Sackler Family to Pay $6 Billion For Role in Profiting From Opioid Crisis

The Sackler family has been ordered to pay $6 billion in fines for their role in the ongoing American opioid crisis.

The ruling, made in the United States Bankruptcy Court in New York, ruled that the family behind Purdue Pharma needed to pay $1.7 billion more than their initial settlement. It also determined that over $785 million in damages should be allocated to Washington, D.C., along with Delaware, Connecticut, Vermont, Oregon, Maryland, and Rhode Island. Over $93 million will be given to Washington state, while $14 million is slated to be given to New Hampshire.

One critical aspect of the settlement, according to Connecticut Attorney General William Tong, is that the Sacklers could still face a criminal investigation. In his statement, he said that the settlement "nor the prior bankruptcy plan" provided any immunity from potential criminal charges.

Opioid Crisis Memorial
The Sacklers, the family that owns Purdue Pharma, has been ordered to pay $6 billion in damages for profiting off of the American opioid crisis. Here, the opioid addiction support group Truth Pharm builds a memorial for people who have overdosed from opioids to mark International Overdose Awareness Day on August 21, 2021, in Binghamton, New York. Photo by Andrew Lichtenstein/Corbis via Getty Images

Other attorney generals are speaking out in support of the settlement.

"The Sacklers needed to pay more for the harms they caused," said D.C. Attorney General Karl Racine in a statement, "and I'm proud to have helped lead in-person negotiations to secure these additional funds, nearly [four times] the amount that D.C. would have received."

"The opioid epidemic has caused immeasurable damage to our state, much of which we can never repay," said Delaware Attorney General Kathy Jennings. "The bottom line is that Delaware's families deserve the best deal possible. Today's settlement delivers that, not only through the additional millions of dollars secured for our State, but also through the acceptance of responsibility by the Sacklers, their permanent exile from the industry, and the dismantling of a legacy bought with ill-gotten gains."

"This settlement is possible only because we fought confirmation of the Purdue bankruptcy plan, which would have given the Sackler's protection from civil liability through non-consensual third-party releases," wrote California Attorney General Rob Bonta, whose state is slated to receive over $112 billion in damages. "Once we threatened that liability shield, the Sacklers agreed to pay an additional billion dollars, underscoring the harm nonconsensual third-party releases can cause, and the uneven playing field they can provide the wealthy."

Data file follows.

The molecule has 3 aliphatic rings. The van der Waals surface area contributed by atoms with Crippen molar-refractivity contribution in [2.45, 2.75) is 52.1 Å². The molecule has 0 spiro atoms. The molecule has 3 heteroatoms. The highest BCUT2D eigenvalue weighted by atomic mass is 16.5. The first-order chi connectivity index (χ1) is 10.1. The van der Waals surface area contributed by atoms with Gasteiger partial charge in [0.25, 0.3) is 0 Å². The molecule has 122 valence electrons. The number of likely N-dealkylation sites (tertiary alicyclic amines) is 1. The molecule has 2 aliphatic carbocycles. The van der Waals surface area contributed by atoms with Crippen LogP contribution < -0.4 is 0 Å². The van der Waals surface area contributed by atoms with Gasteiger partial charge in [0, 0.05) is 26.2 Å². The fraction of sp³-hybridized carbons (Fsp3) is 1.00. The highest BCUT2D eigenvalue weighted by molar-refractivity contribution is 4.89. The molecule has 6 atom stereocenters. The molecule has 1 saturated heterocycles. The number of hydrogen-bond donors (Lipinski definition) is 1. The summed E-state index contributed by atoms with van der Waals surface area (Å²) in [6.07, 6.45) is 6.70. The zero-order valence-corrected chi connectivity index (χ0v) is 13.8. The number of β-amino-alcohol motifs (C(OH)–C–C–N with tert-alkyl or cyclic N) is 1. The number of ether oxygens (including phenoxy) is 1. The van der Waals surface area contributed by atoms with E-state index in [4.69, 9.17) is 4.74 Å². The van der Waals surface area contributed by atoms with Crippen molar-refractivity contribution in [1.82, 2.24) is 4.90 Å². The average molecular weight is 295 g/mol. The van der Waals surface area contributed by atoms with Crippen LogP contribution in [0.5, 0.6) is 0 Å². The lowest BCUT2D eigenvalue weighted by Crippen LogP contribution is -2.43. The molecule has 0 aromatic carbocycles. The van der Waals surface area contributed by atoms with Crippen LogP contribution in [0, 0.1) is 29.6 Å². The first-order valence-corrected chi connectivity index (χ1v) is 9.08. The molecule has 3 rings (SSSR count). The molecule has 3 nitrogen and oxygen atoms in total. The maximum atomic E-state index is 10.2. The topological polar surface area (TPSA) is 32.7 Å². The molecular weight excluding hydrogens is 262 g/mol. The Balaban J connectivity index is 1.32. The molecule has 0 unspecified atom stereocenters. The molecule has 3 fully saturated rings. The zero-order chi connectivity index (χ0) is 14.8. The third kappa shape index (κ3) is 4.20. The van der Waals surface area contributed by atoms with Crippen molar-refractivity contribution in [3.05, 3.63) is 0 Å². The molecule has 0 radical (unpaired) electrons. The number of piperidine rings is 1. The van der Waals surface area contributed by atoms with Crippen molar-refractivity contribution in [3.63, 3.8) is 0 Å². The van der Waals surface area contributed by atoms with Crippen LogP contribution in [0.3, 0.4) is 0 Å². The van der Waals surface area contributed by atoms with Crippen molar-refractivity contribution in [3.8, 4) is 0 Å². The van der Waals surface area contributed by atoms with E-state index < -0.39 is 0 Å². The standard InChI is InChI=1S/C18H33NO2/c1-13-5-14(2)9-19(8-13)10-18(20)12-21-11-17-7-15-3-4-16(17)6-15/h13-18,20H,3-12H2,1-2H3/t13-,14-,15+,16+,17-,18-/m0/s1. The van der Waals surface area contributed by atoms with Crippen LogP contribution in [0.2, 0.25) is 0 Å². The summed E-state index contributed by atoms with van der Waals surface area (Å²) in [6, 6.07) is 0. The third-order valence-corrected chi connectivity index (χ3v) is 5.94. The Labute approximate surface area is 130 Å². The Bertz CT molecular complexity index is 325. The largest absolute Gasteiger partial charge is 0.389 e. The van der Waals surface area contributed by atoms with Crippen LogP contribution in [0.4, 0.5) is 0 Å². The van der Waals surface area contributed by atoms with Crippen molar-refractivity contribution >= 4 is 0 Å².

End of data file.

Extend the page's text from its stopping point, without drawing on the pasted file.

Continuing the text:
The Sacklers themselves released a statement along with the revised settlement.

"The Sackler families are pleased to have reached a settlement with additional states that will allow very substantial additional resources to reach people and communities in need," said the statement. "The families have consistently affirmed that settlement is by far the best way to help solve a serious and complex public health crisis."

The group also took time to apologize for their role in continuing to sell and promote Purdue Pharma products, including OxyContin.

"While the families have acted lawfully in all respects, they sincerely regret that OxyContin, a prescription medicine that continues to help people suffering from chronic pain, unexpectedly became part of an opioid crisis that has brought grief and loss to far too many families and communities," they said.

However, this apology might not be accepted by nonprofit organizations made in the wake of the opioid crisis. Truth Pharma told Newsweek in a statement that the additional $1 billion in payments was "an insult" due to their vast wealth.

"We as an organization that represents thousands of families who have lost loved ones, none of which will even see a dime of this settlement, will continue to be unsatisfied with any deal that allows the Sacklers to retain their wealth that was built on the graves of our children," Truth Pharma executive director Alexis Pleus said to Newsweek in an email.

"Justice will only exist when the Sacklers are forced to give up their personal wealth gained by their unscrupulous actions and are left prone to further legal consequences as the ripple effects of the harm they have caused will only be exposed over time, indeed, over the course of generations."

Update at 3/3/2022 at 2:00 p.m. EST: This story has been updated to include a statement from Truth Pharma.